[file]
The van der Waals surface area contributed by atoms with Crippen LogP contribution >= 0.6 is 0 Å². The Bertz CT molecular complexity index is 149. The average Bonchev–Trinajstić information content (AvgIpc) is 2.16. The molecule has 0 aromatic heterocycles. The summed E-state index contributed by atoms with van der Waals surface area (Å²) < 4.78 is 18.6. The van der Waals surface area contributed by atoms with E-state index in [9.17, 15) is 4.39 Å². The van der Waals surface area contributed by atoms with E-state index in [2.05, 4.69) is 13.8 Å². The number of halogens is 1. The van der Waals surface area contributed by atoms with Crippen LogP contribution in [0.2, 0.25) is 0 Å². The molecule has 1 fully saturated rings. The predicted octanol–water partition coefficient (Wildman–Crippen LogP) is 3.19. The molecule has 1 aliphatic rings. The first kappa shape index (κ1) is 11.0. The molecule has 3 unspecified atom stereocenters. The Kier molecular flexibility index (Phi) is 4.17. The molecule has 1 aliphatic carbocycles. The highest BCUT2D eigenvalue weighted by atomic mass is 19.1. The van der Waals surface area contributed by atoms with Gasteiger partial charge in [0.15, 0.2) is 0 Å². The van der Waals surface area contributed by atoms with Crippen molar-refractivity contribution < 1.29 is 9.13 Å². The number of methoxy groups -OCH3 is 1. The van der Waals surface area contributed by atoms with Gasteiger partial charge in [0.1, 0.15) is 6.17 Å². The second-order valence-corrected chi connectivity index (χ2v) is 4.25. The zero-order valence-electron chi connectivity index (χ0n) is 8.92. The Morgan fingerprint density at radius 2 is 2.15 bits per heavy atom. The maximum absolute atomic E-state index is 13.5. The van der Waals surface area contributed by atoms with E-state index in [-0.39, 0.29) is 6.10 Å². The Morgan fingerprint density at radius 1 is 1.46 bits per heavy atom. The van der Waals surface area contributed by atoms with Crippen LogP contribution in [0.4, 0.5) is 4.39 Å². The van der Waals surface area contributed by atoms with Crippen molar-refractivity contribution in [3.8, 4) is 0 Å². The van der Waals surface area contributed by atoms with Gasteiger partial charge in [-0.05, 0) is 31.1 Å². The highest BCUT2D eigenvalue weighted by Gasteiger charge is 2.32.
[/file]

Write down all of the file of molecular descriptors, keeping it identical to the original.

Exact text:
The van der Waals surface area contributed by atoms with Crippen LogP contribution >= 0.6 is 0 Å². The Bertz CT molecular complexity index is 149. The average Bonchev–Trinajstić information content (AvgIpc) is 2.16. The molecule has 0 aromatic heterocycles. The summed E-state index contributed by atoms with van der Waals surface area (Å²) < 4.78 is 18.6. The van der Waals surface area contributed by atoms with E-state index in [9.17, 15) is 4.39 Å². The van der Waals surface area contributed by atoms with E-state index in [2.05, 4.69) is 13.8 Å². The number of halogens is 1. The van der Waals surface area contributed by atoms with Crippen LogP contribution in [0.2, 0.25) is 0 Å². The molecule has 1 fully saturated rings. The predicted octanol–water partition coefficient (Wildman–Crippen LogP) is 3.19. The molecule has 1 aliphatic rings. The first kappa shape index (κ1) is 11.0. The molecule has 3 unspecified atom stereocenters. The Kier molecular flexibility index (Phi) is 4.17. The molecule has 1 aliphatic carbocycles. The highest BCUT2D eigenvalue weighted by atomic mass is 19.1. The van der Waals surface area contributed by atoms with Gasteiger partial charge in [0.15, 0.2) is 0 Å². The van der Waals surface area contributed by atoms with Crippen molar-refractivity contribution < 1.29 is 9.13 Å². The number of methoxy groups -OCH3 is 1. The van der Waals surface area contributed by atoms with Gasteiger partial charge in [0.1, 0.15) is 6.17 Å². The second-order valence-corrected chi connectivity index (χ2v) is 4.25. The zero-order valence-electron chi connectivity index (χ0n) is 8.92. The Morgan fingerprint density at radius 2 is 2.15 bits per heavy atom. The maximum absolute atomic E-state index is 13.5. The van der Waals surface area contributed by atoms with E-state index in [-0.39, 0.29) is 6.10 Å². The Morgan fingerprint density at radius 1 is 1.46 bits per heavy atom. The van der Waals surface area contributed by atoms with Crippen LogP contribution in [0.4, 0.5) is 4.39 Å². The van der Waals surface area contributed by atoms with Crippen molar-refractivity contribution in [3.8, 4) is 0 Å². The van der Waals surface area contributed by atoms with Gasteiger partial charge in [-0.05, 0) is 31.1 Å². The highest BCUT2D eigenvalue weighted by Gasteiger charge is 2.32.